But let’s look at two commodities that are or have been showing signs of life. First, global butterfat prices have been on the rise since last spring when Europe nearly sent product into Intervention. Since then, prices have risen nearly 84 percent (in Euro terms). Fonterra’s New Zealand butter and anhydrous milkfat prices have also been on a consistent path higher and recent GlobalDairyTrade (GDT) values for Contract 2 butter are 82 percent above last year. Except for a few brief moments over the past three years, U.S. butter prices have been sharply higher than its competitors. But this past week, Chicago Mercantile Exchange spot butter remains more than $2.00 per pound and is now the cheapest fat in the world. While domestic supply/demand fundamentals suggest the butter market has the potential for more downside, how far can it fall before the world comes calling?
Then there is whole milk powder (WMP), the largest tradable dairy commodity in the world by volume. New Zealand dominates export market share WMP (59 percent in 2015) and production struggled there in the fourth quarter last year. October-December 2016 milksolids collection was down 4.9 percent versus the prior year. Higher commodity prices in the fourth quarter led to a rebound in production in early in 2017 but over the past two weeks, New Zealand has been battered by two cyclones, prompting some farmers to make an early exit for the season and have a potential negative impact to the upcoming one. Along with improving demand from New Zealand’s largest WMP customers, the risk to future supply has prompted another rally above $3,200 per metric ton for June delivery at the last GDT auction.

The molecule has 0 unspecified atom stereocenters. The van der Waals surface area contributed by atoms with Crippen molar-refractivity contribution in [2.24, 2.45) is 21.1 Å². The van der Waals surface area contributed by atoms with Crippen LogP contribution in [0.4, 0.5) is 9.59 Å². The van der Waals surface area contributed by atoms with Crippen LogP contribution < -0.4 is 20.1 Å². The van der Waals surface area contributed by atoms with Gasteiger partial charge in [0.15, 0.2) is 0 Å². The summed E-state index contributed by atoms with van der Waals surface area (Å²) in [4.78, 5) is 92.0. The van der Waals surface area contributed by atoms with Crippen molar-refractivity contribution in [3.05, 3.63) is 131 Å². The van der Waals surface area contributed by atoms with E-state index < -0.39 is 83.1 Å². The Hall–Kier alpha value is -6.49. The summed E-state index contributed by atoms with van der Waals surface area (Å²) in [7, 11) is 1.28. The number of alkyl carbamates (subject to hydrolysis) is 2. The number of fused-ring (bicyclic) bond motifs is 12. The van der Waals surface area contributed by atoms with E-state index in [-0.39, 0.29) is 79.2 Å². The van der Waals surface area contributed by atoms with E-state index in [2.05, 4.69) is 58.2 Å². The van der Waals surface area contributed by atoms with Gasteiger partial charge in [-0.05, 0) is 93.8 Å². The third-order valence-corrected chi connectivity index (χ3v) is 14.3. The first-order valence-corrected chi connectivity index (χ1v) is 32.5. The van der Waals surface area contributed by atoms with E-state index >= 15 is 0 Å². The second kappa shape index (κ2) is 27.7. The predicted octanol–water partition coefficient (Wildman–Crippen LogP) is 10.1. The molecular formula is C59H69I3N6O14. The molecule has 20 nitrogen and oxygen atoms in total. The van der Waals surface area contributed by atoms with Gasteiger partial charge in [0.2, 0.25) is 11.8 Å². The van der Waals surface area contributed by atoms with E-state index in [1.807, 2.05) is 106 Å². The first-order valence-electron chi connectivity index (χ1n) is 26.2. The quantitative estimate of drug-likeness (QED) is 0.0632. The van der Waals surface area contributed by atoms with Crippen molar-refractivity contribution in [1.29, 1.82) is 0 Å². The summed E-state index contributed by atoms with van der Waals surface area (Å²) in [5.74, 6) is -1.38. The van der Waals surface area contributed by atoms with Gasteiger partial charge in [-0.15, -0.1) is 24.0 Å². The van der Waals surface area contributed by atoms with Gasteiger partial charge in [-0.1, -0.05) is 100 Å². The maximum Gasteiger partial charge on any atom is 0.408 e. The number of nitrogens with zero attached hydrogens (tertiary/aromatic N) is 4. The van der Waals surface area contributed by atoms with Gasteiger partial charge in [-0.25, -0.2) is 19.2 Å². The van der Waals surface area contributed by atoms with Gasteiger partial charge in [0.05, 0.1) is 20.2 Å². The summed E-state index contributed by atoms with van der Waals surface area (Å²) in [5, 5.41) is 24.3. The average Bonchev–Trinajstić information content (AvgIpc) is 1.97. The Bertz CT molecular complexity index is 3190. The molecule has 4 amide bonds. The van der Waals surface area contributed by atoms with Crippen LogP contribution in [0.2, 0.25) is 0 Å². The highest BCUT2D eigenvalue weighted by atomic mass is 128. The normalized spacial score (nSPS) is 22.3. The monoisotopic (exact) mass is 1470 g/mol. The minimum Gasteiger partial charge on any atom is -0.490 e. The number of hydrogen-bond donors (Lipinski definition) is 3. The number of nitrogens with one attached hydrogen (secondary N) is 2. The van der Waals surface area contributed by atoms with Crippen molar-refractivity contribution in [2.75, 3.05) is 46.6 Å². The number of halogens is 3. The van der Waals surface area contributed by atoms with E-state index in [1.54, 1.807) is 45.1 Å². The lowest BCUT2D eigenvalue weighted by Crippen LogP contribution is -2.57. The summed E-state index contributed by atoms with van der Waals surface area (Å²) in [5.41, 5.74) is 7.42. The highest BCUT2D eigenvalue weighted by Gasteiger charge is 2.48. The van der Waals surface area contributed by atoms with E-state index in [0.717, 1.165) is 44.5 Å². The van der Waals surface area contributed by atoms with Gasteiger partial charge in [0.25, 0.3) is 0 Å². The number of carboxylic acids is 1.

Whey protein is another commodity group that has shown significant growth over the past year. U.S. dry whey prices have more than doubled versus the prior year (USDA monthly announced) and whey protein concentrate 34 percent prices (USDA Dairy Market News mostly midpoint) are up 57 percent from the prior year. While these markets are starting to flash weakness, the correction would need to be extreme to have a materially negative impact on the overall milk price.
And when rolling the overall dairy commodity pricing data back into a farmgate milk price, the numbers are still favorable for production expansion across the world. EU’s Milk Market Observatory is reporting March weighted average raw milk prices at 33.42 cents per kilogram in March, up 30 percent from last June’s lows. NZX’s latest Fonterra Milk Price Futures contract last traded at NZ$6.05 for the 2016/17 season and $6.25 for the 2017/18 season (per kilogram of milksolids, April 20 settlement), both profitable levels for most Kiwi dairy farmers. And then there’s U.S. milk prices with April Class III poised to settle above $15.00 per cwt. and Class IV near $14.00. While not great levels on a historical basis, they are 10 percent above last year and feed costs are even cheaper than they were last year. These are not devastating markets to dairy farmers by any means.
To conclude, it appears the world is still in need of butterfat, whole milk powder and whey protein while clearly needing less skim solids and maybe less cheese. And when it boils down to how the world calculates a farmgate milk price, the market is asking most farmers to produce more, at least for now. Unfortunately, this leaves targeted regions of the world like the Upper Midwest and parts of Europe to figure out what do to with all the excess milk that cannot be turned into WMP and butterfat.